Does the fear of falling restrict your daily activities?
When the fear of falling fills your mind with negative thoughts and prevents you from participating fully take action to renew your confidence and strength.
The fear of falling is a common and prevalent concern for many older adults whether they have experienced a previous fall or not. Factors such as stamina, mobility, chronic illness, balance and strength can affect how a person thinks and feels about their ability to be active. When the fear of falling causes a person to restrict their daily activities and unplug from things they enjoy, it is important to recognize and evaluate the situation to regain the confidence to be as mobile as possible.
Recognize your fears and concerns about falling
First be honest with yourself and identify your thoughts, concerns, and fears about falling. Try to name the feelings you experience. Do you often worry about falling? Are you overly concerned if you fall, someone else will have to take care of you? Has a previous fall shattered your confidence? Have you bought into the belief that falling is inevitable? Are you thinking self-defeating thoughts or feeling hopeless believing you can do nothing about the situation? Do you feel you have lost the power to control your life? Are you concerned that you just have to accept this is how you feel? Are you afraid to tell anyone about your fear of falling?
Recognize the effects these fears and beliefs have on you
After you have identified your specific fears and concerns pause and recognize how these fears may be affecting you. Are you experiencing stress or anxiety, if so how often? Are you experiencing negative thought patterns because of your fear of falling? Are you making different decisions and changing your routine? Have you stopped getting out of your home and declined to attend activities you enjoy? Do your fears interfere with doing daily basic activities around your home? Do you feel you should just do less so you do not fall? Are you sitting down often and noticing changes in your strength or feeling fatigued? Are you cautious about sharing your fears with family, friends and your health care provider as they might not understand and believe they will not be able to help?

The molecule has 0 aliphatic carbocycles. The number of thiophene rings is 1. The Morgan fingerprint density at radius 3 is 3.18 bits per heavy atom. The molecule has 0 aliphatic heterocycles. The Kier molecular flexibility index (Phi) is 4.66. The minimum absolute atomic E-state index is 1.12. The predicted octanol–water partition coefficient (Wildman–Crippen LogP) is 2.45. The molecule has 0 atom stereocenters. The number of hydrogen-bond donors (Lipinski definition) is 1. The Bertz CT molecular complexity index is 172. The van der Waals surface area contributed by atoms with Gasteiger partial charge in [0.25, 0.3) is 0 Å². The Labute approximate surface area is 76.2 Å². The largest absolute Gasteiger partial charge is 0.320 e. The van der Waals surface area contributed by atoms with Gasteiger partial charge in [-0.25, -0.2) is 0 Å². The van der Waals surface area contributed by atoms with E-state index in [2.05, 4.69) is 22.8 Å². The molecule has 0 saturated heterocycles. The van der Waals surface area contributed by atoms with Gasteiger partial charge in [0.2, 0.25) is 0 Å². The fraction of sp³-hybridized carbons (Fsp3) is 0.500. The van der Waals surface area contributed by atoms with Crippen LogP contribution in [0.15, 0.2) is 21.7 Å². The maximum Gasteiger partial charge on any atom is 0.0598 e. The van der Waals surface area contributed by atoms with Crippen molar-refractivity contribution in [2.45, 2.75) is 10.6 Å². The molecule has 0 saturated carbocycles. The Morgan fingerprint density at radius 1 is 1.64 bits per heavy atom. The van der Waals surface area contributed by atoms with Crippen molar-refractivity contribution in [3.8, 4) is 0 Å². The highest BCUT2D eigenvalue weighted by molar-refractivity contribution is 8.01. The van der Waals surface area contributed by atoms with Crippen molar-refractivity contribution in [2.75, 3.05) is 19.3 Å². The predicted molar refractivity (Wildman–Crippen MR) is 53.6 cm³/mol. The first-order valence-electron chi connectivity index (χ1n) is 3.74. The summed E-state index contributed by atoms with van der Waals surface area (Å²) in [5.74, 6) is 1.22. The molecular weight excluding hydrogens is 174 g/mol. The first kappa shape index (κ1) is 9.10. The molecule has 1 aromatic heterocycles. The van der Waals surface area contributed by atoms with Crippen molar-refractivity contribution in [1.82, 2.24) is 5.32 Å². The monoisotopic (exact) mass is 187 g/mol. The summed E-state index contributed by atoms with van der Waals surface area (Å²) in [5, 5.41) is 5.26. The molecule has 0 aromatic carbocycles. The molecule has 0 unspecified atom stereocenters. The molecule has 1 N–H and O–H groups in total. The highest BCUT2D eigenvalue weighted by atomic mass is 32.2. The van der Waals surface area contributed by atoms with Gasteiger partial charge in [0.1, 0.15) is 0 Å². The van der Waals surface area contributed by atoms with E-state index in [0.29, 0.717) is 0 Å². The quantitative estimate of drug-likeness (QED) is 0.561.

Challenge your negative thoughts and replace with positive thoughts
After you pinpoint your specific thoughts and emotions and discern how these potentially negative thought patterns have crept into your life, pause and look at the situation differently. You need to face the truth that being sedentary is not the answer – it only leads to continued loss of balance, strength and flexibility and increases the potential for falling. You have the ability within yourself to make positive changes. Fears, especially non-rational fears, need not rob you of a full life. Our minds are powerful and reframing our thoughts can significantly improve our beliefs and self-confidence. Turn your negative thoughts into positive thoughts. Stop buying into negative self-defeating thoughts, which are harmful. Positive constructive ideas can transform you. Look for simple solutions so you can re-engage in activities you enjoy. Do not hesitate to ask for accommodations to make getting out of the house a comfortable and safe experience. Advocate for assistance and enjoy the things you love to do.
Enroll in a community program to find support and tools to overcome the fear of falling
Be proactive and locate evidence-based fall prevention programs in your community to assist you in learning strategies to maintain a sense of control in your life and the ability to fully participate. Fall prevention programming builds confidence and strength and staying active encourages independence and fun. You can incorporate tips for fall prevention to make your home a safe as possible. Contact your local Michigan State University Extension office for information on A Matter of Balance, Tai Chi for Arthritis and Walk with Ease programs.